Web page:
In Thomae Iacchaei Onomastichon Poeticum (c.1592)

This short epigram and the one that follows (d1_CraT_006) were originally published as liminary verses in Thomas Jack's Onomasticon poeticum, sive, propriorum quibus in suis monumentis usi sunt veteres poetae, brevis descriptio poetica (Edinburgh, 1592), a dictionary of Classical mythology written in hexameter. They appeared alongside contributions from Hercules Rollock, Robert Rollock, Andrew Melville, Hadrian Damman and Patrick Sharp (Craig's contributions are located in the final unpaginated leaves after the main text). Jack (d.1598) served as minister of Eastwood (near Paisley) from 1570 until his death, and had close ties to the University of Glasgow throughout his life - he served as a bursar or quaestor during Andrew Melville's principalship from 1574 to 1580 (who advised him to show the draft of his text to George Buchanan), and his daughter married Patrick Sharp, principal from 1585 until 1613 (see Ronald Bayne, 'Jack, Thomas (d. 1598)', rev. James Kirk, ODNB. Metre: elegiac couplets.

Link to an image of this page  [p265]

In Thomae Iacchaei Onomastichon Pœticum

1Clara Gigantaei vivat quod fama triumphi, 1
quod superas teneat Mars et Apollo domos;
Aeolus in nimbis regnet, Neptunus in undis,
priscorum legimus quod monumenta Ducum:
5quod sua nec fluviis, neque stagnis nomina desint,
floreat et propriis urbs regioque notis:
quod grex Nereidum fluctus, juga montis Oreas,
quod liquidos fontes caerula Nais amet:
quod Dryades sylvae, facilesque ad furta Napaeas, 2
10quod Faunum, et Satyros, avia rura tegant:
et quae praeterea vates meminere priores,
huic uni debent saecula nostra libro.
At vos o juvenum praesens venturaque turba
Phœbea authoris cingite fronde comam.
15Spargite purpureos qua fert vestigia flores,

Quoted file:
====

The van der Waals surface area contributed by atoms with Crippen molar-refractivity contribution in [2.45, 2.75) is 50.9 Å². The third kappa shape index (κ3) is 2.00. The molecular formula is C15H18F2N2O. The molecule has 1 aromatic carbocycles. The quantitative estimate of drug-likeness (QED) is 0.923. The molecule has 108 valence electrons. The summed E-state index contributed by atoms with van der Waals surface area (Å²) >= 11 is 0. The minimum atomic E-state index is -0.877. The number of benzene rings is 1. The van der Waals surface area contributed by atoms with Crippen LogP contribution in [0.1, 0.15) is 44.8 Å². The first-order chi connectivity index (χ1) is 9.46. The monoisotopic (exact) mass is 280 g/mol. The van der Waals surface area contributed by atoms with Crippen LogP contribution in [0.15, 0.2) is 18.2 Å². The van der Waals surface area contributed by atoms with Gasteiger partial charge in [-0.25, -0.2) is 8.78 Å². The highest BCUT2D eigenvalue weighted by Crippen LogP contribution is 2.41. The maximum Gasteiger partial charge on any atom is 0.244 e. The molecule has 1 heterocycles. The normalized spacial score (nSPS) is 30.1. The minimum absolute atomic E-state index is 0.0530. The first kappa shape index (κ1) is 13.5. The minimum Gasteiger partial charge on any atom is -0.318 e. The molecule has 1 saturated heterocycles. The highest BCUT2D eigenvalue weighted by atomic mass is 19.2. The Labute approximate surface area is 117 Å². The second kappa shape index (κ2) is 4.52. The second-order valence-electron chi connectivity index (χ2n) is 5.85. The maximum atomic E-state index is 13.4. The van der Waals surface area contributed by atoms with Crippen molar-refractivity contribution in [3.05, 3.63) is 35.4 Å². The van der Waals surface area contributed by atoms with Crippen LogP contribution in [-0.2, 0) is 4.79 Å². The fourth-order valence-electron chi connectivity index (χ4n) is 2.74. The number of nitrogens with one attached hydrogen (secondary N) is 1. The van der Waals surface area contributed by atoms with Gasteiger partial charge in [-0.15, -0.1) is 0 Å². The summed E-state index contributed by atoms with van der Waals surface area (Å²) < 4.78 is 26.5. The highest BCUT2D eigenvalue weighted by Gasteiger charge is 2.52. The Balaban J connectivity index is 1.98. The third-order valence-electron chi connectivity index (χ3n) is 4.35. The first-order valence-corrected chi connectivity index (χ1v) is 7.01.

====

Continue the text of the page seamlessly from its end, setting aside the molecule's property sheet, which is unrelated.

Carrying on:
16tam breve qui famae ad limina monstrat iter.

Link to an image of this page  [p265]

A poem on the 'Poetic Dictionary' of Thomas Jack

That the illustrious fame of the Giant's defeat lives, that Apollo and Mars dwell in their heavenly homes, that Aeolus governs the clouds and Neptune the waves, that we read about the deeds of ancient leaders; that their names are not absent from either rivers or lakes, and the city and its territory a still flourishes in its own language; that the flock of the Nereids love the waves, Oreas the peaks of the mountains, and blue-green Nais the aqueous fountains; b that the pathless wilds conceal the Dryads of the woods, the quick-to-hide dell-nymphs, Pan, and the Satyrs (and, moreover, whatever else the ancient poets commemorated), our age owes to this one book alone. But you current crop of youth, and that to come, crown the author's brow with a laurel. Scatter rosy flowers wherever he bears his feet, who shows such a short cut to the threshold of their glory.



1: Cf. Horace, Odes III.1.7.

2: Virgil, Georgics IV.535. However: 'qualia dum memorant faciles ad furta Napaeae': Pontano, Ad Uxorem de Liberis Educandis 63 is surely the inspiration here.


a: Rome.

b: All forms of nymph.